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American International School of Utah closed earlier this year.

Utah auditor brought in to complete shutdown of charter school

The state's Charter School Board has appointed the auditor to oversee the shutdown the American International School of Utah, which still owes the state and federal government more than $400,000.

Utah officials have removed the director of a recently closed charter school that still owes $400,000 that had been misappropriated.

The Salt Lake Tribune reports that the American International School of Utah in Murray will officially be out of business on Aug. 15, but still owes the state and federal government more than $400,000 in funds that were meant for special education but were instead illegally used to pay for salaries.

In an effort to recover the money, Utah's Charter School Board has voted to remove the institution’s director and replace him with state Auditor John Dougall to complete the process of shutting down the school. The unprecedented move comes as some in the education community have questioned the leniency given to charters for spending.

“We are trying our best to move forward in a way that protects taxpayer funds,” says Jennifer Lambert, executive director of the charter school board.

More than 1,300 students were displaced when American International School closed earlier this year. The institution had been placed on “warning status” late last year because of the money it owed. And in May, its board of directors voted unanimously to close.

Tasi Young, the executive director of the school, who stepped into the position in 2018, calls his removal “inappropriate and very questionable."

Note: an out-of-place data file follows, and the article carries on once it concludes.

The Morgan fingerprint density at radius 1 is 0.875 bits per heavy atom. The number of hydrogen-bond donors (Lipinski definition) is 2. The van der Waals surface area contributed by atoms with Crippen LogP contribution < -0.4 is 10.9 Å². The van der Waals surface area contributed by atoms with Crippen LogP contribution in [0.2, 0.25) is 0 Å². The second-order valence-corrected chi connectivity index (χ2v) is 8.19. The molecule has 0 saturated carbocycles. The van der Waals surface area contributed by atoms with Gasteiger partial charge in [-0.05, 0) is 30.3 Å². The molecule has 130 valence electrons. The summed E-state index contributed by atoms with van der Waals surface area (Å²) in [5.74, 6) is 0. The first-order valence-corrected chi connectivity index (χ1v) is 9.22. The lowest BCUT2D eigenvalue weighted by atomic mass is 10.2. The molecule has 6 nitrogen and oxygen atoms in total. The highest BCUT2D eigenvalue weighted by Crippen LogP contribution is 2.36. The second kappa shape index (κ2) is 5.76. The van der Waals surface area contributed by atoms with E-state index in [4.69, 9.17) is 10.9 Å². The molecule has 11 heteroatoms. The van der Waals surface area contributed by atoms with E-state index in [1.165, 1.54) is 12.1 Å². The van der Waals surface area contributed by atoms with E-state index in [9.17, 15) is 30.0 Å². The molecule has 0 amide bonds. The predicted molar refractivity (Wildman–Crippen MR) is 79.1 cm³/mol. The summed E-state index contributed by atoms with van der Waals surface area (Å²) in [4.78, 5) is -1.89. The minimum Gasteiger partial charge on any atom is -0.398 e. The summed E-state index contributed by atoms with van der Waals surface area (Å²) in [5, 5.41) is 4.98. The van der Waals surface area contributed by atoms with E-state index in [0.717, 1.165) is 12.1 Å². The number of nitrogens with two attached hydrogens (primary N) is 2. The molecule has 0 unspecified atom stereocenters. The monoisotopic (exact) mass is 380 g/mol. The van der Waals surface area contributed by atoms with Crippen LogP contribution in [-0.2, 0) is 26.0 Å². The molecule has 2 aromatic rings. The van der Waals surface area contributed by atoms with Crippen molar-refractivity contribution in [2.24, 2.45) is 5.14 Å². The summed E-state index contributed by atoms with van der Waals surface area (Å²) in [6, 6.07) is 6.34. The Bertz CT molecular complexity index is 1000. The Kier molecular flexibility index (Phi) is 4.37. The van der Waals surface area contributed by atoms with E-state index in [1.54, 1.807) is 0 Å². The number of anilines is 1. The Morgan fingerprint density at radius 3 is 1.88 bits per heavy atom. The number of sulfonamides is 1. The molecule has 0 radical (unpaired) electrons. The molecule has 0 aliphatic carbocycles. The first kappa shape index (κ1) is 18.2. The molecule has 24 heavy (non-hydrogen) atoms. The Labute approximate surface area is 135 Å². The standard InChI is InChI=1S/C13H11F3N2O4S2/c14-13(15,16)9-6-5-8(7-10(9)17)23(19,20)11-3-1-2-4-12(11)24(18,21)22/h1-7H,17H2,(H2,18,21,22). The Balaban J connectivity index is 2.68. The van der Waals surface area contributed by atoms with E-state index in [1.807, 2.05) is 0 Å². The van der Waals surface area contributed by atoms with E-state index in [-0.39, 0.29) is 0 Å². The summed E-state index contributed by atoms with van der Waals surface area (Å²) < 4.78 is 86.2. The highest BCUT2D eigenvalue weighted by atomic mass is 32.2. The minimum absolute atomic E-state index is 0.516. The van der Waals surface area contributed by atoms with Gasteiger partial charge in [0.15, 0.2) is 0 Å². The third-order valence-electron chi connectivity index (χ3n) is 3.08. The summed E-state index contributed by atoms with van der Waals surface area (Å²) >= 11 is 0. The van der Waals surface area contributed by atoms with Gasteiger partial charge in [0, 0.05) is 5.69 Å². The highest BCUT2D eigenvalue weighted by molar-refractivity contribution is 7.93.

“The state charter board gave no reason for the decision so it is hard to argue with it,” he says. “However, I disagree that it was the right call.”

The money the school owes was supposed to be used for special education. But according to an audit published by the state Board of Education, officials spent it on teacher salaries and health care benefits.

The school also faces potentially millions of dollars in other unspecified debt, according to its previous spokesman. The hope was to pay that money by selling assets for 10 cents on the dollar. But it had no plans to liquidate its building — which is near Interstate 15 and used to be the Utah Fun Dome — and it left thousands of private, sensitive student records there after it vacated.

That is a “clear violation of the statute,” said the assistant attorney general for Utah in a letter he sent the charter on July 8. The state charter school board has since secured those files and will begin archiving them or forwarding them to the schools where students will be attending this fall.

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